Article

Opponents hope to shoot down windfarm plans on airfield site

Opponents including aviators, an MP, a Euro-MP, seven parish councils and two bird conservation groups are hoping to scupper plans by an Italian-owned company to build a windfarm on the site of a First World War airfield in Yorkshire.

Opponents including aviators, an MP, a Euro-MP, seven parish councils and two bird conservation groups are hoping to scupper plans by an Italian-owned company to build a windfarm on the site of a First World War airfield in Yorkshire.

Energy firm Falck Renewables Plc, a subsidiary of the Milan-based Falck Group, is seeking planning permission for a five-turbine windfarm at Spaldington Airfield.

The development, which would also include an anemometry mast, a control building and associated infrastructure, would be connected to the national grid and generate a maximum of 15 megawatts of electricity.

Although 431 letters supporting the application have been submitted to the planning authority, the scheme will have to overcome widespread opposition if it is to get off the ground.

The site is on a wetland area of major archaeological significance and construction would also disturb remains relating to the airfield.

The airfield, which closed in 1930, was built in 1915 and included a guardhouse, wireless hut, a blacksmith's workshop, carpenter's shop, a parade ground and living quarters.

The largest airship shed in the world was built on the site in 1919.

The scheme... more [truncated due to possible copyright]  

Opponents including aviators, an MP, a Euro-MP, seven parish councils and two bird conservation groups are hoping to scupper plans by an Italian-owned company to build a windfarm on the site of a First World War airfield in Yorkshire.

Energy firm Falck Renewables Plc, a subsidiary of the Milan-based Falck Group, is seeking planning permission for a five-turbine windfarm at Spaldington Airfield.

The development, which would also include an anemometry mast, a control building and associated infrastructure, would be connected to the national grid and generate a maximum of 15 megawatts of electricity.

Although 431 letters supporting the application have been submitted to the planning authority, the scheme will have to overcome widespread opposition if it is to get off the ground.

The site is on a wetland area of major archaeological significance and construction would also disturb remains relating to the airfield.

The airfield, which closed in 1930, was built in 1915 and included a guardhouse, wireless hut, a blacksmith's workshop, carpenter's shop, a parade ground and living quarters.

The largest airship shed in the world was built on the site in 1919.

The scheme could force the closure of nearby Breighton Aerodrome, its operators have warned.

The windfarm would be less than two miles from the end of the runway - perilously close, according to the operators.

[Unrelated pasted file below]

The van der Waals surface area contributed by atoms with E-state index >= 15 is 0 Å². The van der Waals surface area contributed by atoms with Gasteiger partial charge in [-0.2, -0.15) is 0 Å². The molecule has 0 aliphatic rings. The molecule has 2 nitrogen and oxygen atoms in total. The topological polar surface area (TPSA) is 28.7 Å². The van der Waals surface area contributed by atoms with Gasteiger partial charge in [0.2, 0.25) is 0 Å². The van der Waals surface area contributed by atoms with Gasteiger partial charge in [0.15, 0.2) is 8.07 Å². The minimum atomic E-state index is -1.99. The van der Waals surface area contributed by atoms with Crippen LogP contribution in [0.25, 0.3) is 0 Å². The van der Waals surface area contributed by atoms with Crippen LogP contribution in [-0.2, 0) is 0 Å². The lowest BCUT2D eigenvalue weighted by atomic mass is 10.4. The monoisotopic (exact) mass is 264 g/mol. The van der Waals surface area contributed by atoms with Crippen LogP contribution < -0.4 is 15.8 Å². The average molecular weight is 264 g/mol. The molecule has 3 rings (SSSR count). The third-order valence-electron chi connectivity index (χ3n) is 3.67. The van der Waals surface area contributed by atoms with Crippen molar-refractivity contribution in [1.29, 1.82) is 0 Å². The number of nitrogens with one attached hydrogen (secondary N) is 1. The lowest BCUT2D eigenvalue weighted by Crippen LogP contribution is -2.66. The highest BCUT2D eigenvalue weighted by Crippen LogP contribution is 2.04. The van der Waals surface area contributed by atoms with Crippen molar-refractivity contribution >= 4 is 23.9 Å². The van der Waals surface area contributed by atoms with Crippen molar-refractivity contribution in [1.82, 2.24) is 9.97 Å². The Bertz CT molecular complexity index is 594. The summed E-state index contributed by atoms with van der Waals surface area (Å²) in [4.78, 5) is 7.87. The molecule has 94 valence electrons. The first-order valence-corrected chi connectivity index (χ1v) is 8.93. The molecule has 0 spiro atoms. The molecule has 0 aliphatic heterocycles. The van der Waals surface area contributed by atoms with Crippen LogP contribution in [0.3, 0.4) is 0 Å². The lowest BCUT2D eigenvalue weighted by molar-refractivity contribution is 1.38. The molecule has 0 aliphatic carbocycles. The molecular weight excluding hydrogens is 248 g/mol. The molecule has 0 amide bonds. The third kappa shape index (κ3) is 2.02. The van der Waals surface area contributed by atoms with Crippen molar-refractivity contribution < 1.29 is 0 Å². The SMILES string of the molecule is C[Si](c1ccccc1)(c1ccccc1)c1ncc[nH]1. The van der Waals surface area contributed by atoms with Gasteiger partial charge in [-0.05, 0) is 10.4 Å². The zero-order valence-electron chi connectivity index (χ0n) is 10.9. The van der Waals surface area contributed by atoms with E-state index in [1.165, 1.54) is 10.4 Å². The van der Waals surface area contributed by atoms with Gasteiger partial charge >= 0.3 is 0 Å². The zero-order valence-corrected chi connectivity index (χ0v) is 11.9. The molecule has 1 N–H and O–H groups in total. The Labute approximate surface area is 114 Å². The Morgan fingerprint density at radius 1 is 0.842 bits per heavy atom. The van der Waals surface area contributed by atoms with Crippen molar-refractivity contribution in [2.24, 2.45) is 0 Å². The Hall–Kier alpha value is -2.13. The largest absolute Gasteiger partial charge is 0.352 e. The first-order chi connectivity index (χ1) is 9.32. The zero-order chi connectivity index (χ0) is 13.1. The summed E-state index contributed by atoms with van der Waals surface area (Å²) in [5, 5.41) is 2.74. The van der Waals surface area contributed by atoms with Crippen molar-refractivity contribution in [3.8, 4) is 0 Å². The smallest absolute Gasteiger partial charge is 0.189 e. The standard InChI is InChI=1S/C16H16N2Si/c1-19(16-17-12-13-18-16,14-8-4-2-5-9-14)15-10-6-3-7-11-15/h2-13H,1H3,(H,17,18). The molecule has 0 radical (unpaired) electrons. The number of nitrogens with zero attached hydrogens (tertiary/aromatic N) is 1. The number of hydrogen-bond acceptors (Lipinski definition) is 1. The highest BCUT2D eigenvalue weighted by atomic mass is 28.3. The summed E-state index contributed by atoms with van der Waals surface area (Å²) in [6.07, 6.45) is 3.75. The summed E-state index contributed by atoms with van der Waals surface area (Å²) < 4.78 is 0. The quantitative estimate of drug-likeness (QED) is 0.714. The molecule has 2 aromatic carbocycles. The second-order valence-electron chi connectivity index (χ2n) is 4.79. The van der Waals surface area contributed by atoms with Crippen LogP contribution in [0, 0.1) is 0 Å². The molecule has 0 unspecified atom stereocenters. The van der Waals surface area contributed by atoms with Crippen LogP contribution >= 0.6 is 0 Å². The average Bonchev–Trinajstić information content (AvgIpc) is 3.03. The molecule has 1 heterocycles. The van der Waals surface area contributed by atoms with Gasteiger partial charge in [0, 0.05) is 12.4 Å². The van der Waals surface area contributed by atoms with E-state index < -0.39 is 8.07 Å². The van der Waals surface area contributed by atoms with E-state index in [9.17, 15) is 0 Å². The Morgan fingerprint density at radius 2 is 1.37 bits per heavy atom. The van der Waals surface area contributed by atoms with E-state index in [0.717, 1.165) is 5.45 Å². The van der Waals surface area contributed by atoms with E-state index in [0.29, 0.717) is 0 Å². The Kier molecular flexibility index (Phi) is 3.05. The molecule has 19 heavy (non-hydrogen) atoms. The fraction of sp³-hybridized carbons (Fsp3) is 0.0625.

They said: "The turbines are located where an aircraft would descend to 120 metres or so on its base leg in a normal landing circuit pattern.

"For most pilots a smooth landing depends upon an accurate circuit having been flown. Local obstacles can present a further hazard to increase the workload of a pilot at this critical phase of the flight.

"Due to weather conditions low level circuit flying is often required. The proposal would represent a very clear conflict and would pose a significant risk to public safety."

Objections on safety grounds have also been submitted by the General Aviation Awareness Council and the Aircraft Owners and Pilots Association.

The operations officer at RAF Leconfield said the site could potentially obstruct movement of search and rescue helicopters, and asked for red warning lights to be attached to the top of each turbine if the plans were approved.

The turbines would be 126 metres (413ft) high to the tip of the blade and 80 metres (262ft) high to the hub.

The Royal Society for the Protection of Birds is another opponent, while the East Yorkshire Barn Owl Survey and Conservation Group said it was "extremely concerned".

It said the turbines would place "an additional burden on this iconic bird's already challenging quest for survival", and said the noise from the turbines would make it almost impossible for the owl to locate its prey.

Nearly 400 letters of objection have been submitted and other opponents include Haltemprice and Howden MP David Davis, Yorkshire and North Lincolnshire Euro-MP Godfrey Bloom and the Ramblers Association.

Mr Bloom called the turbines "ugly monsters" that would "desecrate" the landscape.

Many of the objectors to the airfield scheme are also opposing a separate application by Volkswind (UK) Ltd to build a seven-turbine windfarm in the same village.

Both applications will be considered by East Riding Council's planning committee next Thursday.


Source: http://www.yorkshirepost.co...

AUG 27 2010
https://www.windaction.org/posts/27881-opponents-hope-to-shoot-down-windfarm-plans-on-airfield-site
back to top